A core principle of modern research culture according to the sociologist Robert Merton was ‘universalism’, the idea that the validity of ideas was independent of the status of the person making them. However, as a number of recent studies have shown in practice academia can also be exclusionary. In this post, Margath Walker shows how academic networks – invisible colleges – play an important role in the construction of academic prestige and argues that by understanding how these networks operate, we should adopt a more nuanced view of traditional metrics of academic success.

There is a growing awareness that some people are more poised for success than others.  This is as true for academia as it is for other occupations.  However, in academia we often prefer to be captivated by the notion of meritocracy; that deep-seated idea that quality will outweigh personal connections or less visible advantages. The university, even more than other institutions, is promoted as a place where publications, job offers, tenure, and promotion are bestowed on those with the best ideas and the most rigorous science.

Recent disciplinary discussions have highlighted the exclusion, marginalisation and erasure that come along with academic knowledge production. There is significant coverage of the politics of citation, homosocial practices,  and the underrepresentation of women in particular fields. More recently, some studies of the barriers faced by working class students to enter the academy have received attention. Less covered, however, are the impact of professional networks where power is distributed asymmetrically. In such a scheme, the quality of the connection can be as important as the quality of the idea. These privileged associations often go unremarked upon as a natural order and they are mostly invisible.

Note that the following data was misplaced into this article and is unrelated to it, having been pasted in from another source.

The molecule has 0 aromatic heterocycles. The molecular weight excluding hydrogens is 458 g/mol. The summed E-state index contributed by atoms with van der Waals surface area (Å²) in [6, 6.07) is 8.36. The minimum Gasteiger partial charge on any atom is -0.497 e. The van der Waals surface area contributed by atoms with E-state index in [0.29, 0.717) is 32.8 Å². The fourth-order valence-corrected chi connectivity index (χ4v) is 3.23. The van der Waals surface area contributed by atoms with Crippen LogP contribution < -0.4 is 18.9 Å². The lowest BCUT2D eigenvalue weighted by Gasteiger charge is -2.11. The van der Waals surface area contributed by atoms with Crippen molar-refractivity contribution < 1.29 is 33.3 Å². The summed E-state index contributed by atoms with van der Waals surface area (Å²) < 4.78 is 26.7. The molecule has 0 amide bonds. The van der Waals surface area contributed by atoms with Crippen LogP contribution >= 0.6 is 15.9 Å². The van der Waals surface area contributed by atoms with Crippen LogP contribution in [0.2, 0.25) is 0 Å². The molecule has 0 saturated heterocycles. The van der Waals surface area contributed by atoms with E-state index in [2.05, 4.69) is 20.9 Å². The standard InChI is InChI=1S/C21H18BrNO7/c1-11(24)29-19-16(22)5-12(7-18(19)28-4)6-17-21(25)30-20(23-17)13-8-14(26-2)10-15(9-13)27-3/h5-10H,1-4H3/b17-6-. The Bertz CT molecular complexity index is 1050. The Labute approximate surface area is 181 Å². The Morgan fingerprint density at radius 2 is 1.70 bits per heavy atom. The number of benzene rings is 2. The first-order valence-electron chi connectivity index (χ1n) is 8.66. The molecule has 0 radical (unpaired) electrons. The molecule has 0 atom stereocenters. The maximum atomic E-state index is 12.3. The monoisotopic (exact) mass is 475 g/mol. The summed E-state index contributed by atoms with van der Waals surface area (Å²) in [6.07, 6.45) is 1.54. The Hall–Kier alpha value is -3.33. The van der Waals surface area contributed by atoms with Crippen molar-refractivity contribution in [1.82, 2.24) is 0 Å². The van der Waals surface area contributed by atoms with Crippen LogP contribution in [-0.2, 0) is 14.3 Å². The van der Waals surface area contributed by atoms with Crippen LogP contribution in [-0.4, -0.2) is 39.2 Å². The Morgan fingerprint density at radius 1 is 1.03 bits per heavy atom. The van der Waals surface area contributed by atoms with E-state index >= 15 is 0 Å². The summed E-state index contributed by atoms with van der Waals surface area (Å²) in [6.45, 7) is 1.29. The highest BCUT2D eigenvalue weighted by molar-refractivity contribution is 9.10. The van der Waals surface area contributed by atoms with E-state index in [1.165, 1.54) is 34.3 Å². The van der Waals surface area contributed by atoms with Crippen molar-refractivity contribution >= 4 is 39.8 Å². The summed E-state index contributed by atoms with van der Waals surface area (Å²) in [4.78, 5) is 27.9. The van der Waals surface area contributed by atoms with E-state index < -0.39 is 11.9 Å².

To shed light on this situation, we decided to investigate whether all scholars start on the same footing. Taking critical urban studies as a case study, we found academic output to be quite lop-sided, dominated by men and by networks and clusters of scholars, we call “invisible colleges.” The term, “invisible colleges,” originated in the 17th century to capture shared scientific interests among those without formal institutional affiliation. Today, they are thought of as groups of scientists from distant geographic locations who exchange information. Implicit in the concept is the understanding that these social circles, sometimes called “innovation cliques,” trade on different forms of social and reputational capital to support one another.  These unseen processes, which may include interpersonal relationships, reciprocity, education, group memberships and voluntary activities,  concentrate cumulative advantage, in effect operating as a ‘black box.’

To make visible these invisible colleges, we first collected references or published peer-reviewed articles and books related to two search terms, “critical urban theory” and “critical urban studies.” A  fuller description of how we did this is available in our paper.  A total of 997 and 980 indexed references were returned respectively.  After cleaning the data, the total number of indexed references was 125. We used additional data for our network graph and subsequent analysis using three steps, which involved three actors—lead authors, co-authors, and doctoral academic supervisors. Then, we collected data on the institutional affiliations and gender of these actors. Next, we collected data on the institutions where these lead authors and co-authors received their doctoral degrees, their doctoral academic supervisors, and the gender of the lead authors, coauthors, and their supervisors.  Our network graphs thus chart the role of the invisible college in producing knowledge related to critical urban studies.  The visualisations also convey the dominant ‘colleges’ in those efforts as well as the top 25 universities producing the most cited scholarship.